Now, the telescope is expected to launch on December 25 from Europe’s Spaceport in French Guiana.
The news of adverse weather conditions came shortly after NASA shared that the Launch Readiness Review for the telescope was completed on Tuesday.
Heralded to be the premier space observatory of the next decade, the telescope, initially planned for a 2018 launch, has endured years of delays, including a combination of factors brought on by the pandemic and technical challenges.
The previous launch date of December 18 was pushed to December 22 after an incident occurred during launch preparations in November.
As technicians were preparing to attach the telescope to the upper stage of the Ariane 5 rocket that will be used during the launch, “a sudden, unplanned release of a clamp band caused a vibration throughout the observatory,” according to the agency.
After testing and reviewing the observatory, teams concluded that the telescope was not damaged, and fueling was completed on December 3. The telescope was placed on top of the Ariane 5 rocket on December 11.
What the telescope will do
The telescope comes equipped with a mirror that can extend 21 feet and 4 inches (6.5 meters) — a massive length that will allow the mirror to collect more light from the objects it observes once the telescope is in space. The more light the mirror can collect, the more details the telescope can observe.
The mirror includes 18 hexagonal gold-coated segments, each 4.3 feet (1.32 meters) in diameter.
It’s the largest mirror NASA has ever built, the agency said, but its size created a unique problem. The mirror was so large that it couldn’t fit inside a rocket. So they designed the telescope as a series of moving parts that can fold origami-style and fit inside a 16-foot (5-meter) space for launch.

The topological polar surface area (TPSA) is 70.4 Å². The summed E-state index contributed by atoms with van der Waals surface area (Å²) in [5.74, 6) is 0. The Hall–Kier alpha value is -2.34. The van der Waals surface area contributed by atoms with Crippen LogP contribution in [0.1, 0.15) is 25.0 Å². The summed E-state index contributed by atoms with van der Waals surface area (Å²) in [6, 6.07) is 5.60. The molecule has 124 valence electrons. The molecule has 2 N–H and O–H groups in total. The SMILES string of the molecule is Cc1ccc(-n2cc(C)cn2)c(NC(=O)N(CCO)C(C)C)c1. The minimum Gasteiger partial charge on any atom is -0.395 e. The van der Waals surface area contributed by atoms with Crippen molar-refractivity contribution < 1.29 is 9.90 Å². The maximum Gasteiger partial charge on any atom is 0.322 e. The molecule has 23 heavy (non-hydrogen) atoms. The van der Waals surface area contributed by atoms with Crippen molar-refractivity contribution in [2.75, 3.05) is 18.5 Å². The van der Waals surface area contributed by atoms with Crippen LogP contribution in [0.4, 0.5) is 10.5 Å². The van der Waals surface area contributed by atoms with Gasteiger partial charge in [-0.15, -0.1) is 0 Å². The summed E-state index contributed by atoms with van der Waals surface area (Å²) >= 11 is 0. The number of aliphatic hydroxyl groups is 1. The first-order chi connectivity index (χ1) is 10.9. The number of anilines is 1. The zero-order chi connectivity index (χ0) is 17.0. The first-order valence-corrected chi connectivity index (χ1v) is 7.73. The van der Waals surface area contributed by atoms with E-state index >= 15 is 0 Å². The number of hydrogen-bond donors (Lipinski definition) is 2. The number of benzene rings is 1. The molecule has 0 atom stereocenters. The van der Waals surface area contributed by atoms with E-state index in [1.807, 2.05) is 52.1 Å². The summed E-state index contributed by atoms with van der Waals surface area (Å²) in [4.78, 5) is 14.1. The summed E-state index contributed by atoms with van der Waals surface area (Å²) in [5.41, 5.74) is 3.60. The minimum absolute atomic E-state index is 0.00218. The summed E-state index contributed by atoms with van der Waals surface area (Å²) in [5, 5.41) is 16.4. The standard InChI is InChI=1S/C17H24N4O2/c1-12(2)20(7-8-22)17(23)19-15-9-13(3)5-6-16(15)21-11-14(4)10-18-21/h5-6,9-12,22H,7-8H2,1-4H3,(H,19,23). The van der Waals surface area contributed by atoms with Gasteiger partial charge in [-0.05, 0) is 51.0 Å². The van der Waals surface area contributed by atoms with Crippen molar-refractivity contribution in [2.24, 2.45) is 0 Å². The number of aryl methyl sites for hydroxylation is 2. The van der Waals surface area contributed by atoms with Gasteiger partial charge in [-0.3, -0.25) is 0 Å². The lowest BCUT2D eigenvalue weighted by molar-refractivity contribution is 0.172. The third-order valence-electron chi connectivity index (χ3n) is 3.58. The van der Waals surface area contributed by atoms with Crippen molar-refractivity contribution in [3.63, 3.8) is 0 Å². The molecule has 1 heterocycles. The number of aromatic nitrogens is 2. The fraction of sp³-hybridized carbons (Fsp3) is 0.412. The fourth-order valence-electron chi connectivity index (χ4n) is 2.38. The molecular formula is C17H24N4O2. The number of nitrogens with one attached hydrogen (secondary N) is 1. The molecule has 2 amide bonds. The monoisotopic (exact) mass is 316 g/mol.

Webb will act as an infrared detective, detecting light that is invisible to us and revealing otherwise hidden regions of space, according to NASA.
The concept for the telescope was first imagined as a successor to Hubble at a workshop in 1989, and construction on Webb first began in 2004. Since then, thousands of scientists, technicians and engineers from 14 countries have spent 40 million hours building the telescope.
Now, Webb could help researchers understand the origins of the universe and begin to answer key questions about our existence, such as where we came from and if we’re alone in the cosmos.
Once the telescope launches, it will travel for about a month until it reaches an orbit about 1 million miles (1.6 million kilometers) away from Earth. Over the course of 29 days, Webb will unfold its mirrors and unfurl a protective sunshield. This process involves thousands of parts that must work perfectly in the right sequence.
Fortunately, each step can be controlled from the ground in case there are issues.
And then it will go through a period of setting up shop in space that lasts for six months, which involves cooling down the instruments, alignment and calibration. All of the instruments will go through a checkout process to see how they are functioning.
Then, it will begin to collect data and its first images later in 2022. Thousands of scientists have been waiting for years to see what Webb can show us.